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WHAT HAPPENS WHEN YOU LEAVE YOUR BICYCLE OUTSIDE

  • Bicycle Maintenance
What happens when you leave your Bicycle Outside

Unfortunately, some of us don’t have much of a choice when it comes to Bicycle storage. Whether you live in a small apartment with no extra space or you lack a garage, an open parking space might be as good as it’s going to get. But leaving your Bicycle outside doesn’t come without consequences. Learn what happens to your Bicycle when you leave it outdoors along with a few tips for what you can do if this is your only option.

If you have to leave your Bicycle outside for an occasional day or two, or lock your Bicycle outdoors while you are at work for a few hours, there is probably nothing to worry about. The problems that occur over time with corrosion and damage to your Bicycle’s components usually begin after you have left your Bicycle outdoors for a few weeks. Rain, humidity and intense sunshine are common elements that can begin to degrade and ruin your Bicycle, eventually turning your Bicycle to an unusable state with rust.

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Here are a few common problems that occur when your bicycle is left outdoors for extended periods without any protection from the elements:

Seals: On older Bicycles, seals become less effective over time. This allows water and moisture to seep inside your Bicycle, affecting the bearings on your headset and bottom bracket, wheel hubs and other drivetrain components like your shifters and rear derailleurs.

Steel bike frames: While rain and moisture aren’t good for any frame material, rust can develop quicker if your Bicycle frame is made of Steel. Even if it doesn’t show on the outside, the frame can start to rust on the inside, compromising its integrity and making it less safe.

Chain: Stainless Steel chains on more expensive Bicycles rust slower when exposed to rain and moisture. On lower-end Bicycles, the metal components start to show signs of rust much sooner.

Bolts: The metal on your bolts might not be the same as the metal on your other components. The stem and stem bolts are one common combination. When the bolts and metal on the stem begin to corrode from rain or moisture, it can cause them to seize up and get stuck, making the bolts difficult to remove when you decide to replace them or remove a part.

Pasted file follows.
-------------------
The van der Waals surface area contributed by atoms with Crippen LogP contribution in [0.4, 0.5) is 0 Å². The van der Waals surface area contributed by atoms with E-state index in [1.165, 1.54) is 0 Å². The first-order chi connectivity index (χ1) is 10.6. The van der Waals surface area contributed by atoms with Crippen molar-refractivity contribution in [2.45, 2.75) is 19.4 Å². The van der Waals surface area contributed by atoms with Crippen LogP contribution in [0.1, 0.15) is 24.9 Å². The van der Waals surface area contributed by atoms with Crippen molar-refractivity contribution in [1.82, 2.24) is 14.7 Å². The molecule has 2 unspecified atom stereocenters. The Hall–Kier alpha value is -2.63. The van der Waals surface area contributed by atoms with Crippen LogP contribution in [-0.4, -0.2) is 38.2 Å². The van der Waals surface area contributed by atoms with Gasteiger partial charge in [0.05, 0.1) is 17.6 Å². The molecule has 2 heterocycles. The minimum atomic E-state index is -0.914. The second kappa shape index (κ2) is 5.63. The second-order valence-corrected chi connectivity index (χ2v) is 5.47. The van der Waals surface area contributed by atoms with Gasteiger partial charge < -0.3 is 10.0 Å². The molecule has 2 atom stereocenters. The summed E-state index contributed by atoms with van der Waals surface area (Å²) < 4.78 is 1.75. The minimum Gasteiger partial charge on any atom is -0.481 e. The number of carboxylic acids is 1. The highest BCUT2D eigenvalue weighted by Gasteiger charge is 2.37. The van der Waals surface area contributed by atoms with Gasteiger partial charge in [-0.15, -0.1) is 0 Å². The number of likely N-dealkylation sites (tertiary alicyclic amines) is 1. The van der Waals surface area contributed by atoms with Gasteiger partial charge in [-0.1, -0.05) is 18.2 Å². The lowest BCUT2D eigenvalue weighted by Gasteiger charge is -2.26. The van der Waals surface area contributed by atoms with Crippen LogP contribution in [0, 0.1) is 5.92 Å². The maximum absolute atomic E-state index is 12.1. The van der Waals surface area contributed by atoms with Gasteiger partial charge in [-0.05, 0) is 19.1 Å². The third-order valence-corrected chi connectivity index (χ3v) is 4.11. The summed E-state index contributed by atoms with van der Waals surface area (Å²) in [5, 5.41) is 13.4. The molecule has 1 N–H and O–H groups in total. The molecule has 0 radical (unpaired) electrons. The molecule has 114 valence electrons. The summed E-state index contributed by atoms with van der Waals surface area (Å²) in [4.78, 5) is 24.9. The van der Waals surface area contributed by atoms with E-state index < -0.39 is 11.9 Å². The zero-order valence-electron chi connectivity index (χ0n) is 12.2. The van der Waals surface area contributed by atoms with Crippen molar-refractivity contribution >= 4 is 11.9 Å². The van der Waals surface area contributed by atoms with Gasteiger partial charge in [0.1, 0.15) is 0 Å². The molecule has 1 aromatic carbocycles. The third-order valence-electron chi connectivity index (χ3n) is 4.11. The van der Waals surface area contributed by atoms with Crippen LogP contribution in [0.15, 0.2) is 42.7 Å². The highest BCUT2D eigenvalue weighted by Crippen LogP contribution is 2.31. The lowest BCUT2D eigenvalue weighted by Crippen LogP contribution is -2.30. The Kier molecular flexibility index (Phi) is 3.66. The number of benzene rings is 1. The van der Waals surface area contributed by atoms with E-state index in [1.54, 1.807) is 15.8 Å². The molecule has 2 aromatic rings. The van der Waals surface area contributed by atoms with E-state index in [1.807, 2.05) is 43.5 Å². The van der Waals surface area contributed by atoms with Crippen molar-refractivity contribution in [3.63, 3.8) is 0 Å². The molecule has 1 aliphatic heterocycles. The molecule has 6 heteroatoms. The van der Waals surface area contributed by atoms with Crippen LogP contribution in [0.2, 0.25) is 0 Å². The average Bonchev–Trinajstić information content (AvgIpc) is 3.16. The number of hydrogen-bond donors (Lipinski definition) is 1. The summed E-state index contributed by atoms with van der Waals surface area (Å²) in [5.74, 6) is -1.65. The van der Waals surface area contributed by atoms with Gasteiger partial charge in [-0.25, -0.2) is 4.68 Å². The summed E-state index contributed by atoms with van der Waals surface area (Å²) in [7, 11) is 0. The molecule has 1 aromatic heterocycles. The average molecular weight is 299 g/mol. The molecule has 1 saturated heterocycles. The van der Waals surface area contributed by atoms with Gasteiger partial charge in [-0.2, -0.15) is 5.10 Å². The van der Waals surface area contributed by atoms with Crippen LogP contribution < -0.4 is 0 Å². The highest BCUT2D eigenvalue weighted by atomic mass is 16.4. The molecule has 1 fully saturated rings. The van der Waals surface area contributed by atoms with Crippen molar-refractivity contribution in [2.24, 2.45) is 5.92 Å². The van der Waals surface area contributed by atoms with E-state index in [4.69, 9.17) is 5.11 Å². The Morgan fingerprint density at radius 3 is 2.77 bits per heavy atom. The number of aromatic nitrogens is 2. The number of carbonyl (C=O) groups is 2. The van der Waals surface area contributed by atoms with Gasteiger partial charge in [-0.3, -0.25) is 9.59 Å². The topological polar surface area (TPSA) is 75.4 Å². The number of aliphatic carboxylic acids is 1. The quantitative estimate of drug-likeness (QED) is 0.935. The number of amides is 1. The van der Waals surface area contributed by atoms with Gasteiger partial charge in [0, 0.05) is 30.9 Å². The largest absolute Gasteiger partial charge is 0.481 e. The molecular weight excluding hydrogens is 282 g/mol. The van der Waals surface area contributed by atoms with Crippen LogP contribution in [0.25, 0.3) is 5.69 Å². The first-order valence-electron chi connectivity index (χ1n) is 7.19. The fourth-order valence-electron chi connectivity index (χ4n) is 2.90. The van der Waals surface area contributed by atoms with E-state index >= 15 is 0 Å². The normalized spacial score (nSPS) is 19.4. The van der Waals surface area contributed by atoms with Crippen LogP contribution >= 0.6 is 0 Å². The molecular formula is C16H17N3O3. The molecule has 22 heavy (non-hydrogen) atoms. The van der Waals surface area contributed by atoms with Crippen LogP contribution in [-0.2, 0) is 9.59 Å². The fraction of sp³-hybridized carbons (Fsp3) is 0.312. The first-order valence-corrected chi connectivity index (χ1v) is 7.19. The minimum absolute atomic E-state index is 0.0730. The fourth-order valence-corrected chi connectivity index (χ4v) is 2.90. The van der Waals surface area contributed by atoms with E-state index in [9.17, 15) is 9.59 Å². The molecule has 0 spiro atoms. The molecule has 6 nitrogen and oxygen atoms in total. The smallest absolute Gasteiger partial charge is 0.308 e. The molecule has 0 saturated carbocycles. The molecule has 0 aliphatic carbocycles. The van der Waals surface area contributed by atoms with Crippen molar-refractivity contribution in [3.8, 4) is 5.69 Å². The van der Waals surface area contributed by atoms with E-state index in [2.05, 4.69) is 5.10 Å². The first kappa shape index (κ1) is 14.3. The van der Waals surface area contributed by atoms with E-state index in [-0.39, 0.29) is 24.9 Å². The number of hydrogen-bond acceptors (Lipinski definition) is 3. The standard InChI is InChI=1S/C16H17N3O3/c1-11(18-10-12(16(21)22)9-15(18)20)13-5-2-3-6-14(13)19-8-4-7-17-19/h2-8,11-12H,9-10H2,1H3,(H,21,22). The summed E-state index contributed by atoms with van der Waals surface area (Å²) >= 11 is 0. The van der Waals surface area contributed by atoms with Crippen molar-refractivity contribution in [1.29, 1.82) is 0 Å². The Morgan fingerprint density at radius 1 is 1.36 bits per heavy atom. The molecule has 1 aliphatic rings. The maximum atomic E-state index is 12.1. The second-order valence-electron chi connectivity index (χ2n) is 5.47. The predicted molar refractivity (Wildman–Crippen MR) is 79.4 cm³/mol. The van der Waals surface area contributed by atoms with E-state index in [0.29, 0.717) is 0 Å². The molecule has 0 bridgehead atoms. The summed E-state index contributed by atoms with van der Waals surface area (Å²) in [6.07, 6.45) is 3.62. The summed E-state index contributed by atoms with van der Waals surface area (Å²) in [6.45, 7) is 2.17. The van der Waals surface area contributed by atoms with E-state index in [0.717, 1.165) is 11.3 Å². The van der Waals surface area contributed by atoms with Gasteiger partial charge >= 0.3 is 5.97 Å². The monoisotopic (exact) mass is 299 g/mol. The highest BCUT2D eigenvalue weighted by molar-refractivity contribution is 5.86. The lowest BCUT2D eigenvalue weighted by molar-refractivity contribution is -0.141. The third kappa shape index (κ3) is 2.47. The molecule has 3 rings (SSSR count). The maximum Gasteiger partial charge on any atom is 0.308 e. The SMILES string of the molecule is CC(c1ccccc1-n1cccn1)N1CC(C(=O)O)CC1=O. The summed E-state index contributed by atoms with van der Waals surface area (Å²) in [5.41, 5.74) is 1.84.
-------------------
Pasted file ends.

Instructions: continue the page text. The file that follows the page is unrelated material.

Rather than watching this happen to your Bicycle and doing nothing about it, try to take as many precautions as possible to preserve the life of your precious steed. Here are a few things you can do:

  • Buy a tarpaulin or plastic sheet: While you won’t want to wrap your Bicycle fully using this sheet and create moisture inside, using one to create a roof over the top of your bicycle to shield it from the sun and rain is a good idea when possible. A waterproof Bicycle cover is another option.
  • Invest in a shed: If you have a Patio with some space, a Bicycle shed might be a better option than a tarp to protect your Bicycle from the elements.
  • Monitor your seals: If you know you are going to have to leave your Bicycle exposed to the elements, consider getting new seals for your Bicycle — especially if they are more than five years old. This helps keep rain and moisture from getting inside the frame and components.
  • Grease your cables and bolts: Greasing parts that commonly seize and oxidize helps to some extent.
  • Remove rust: When you start to see signs of rust, try to remove it as soon as possible to keep it from spreading. WD-40 and other rust removal oils help. You can also scrape rust off without damaging the parts by using a thin sheet of tin foil.
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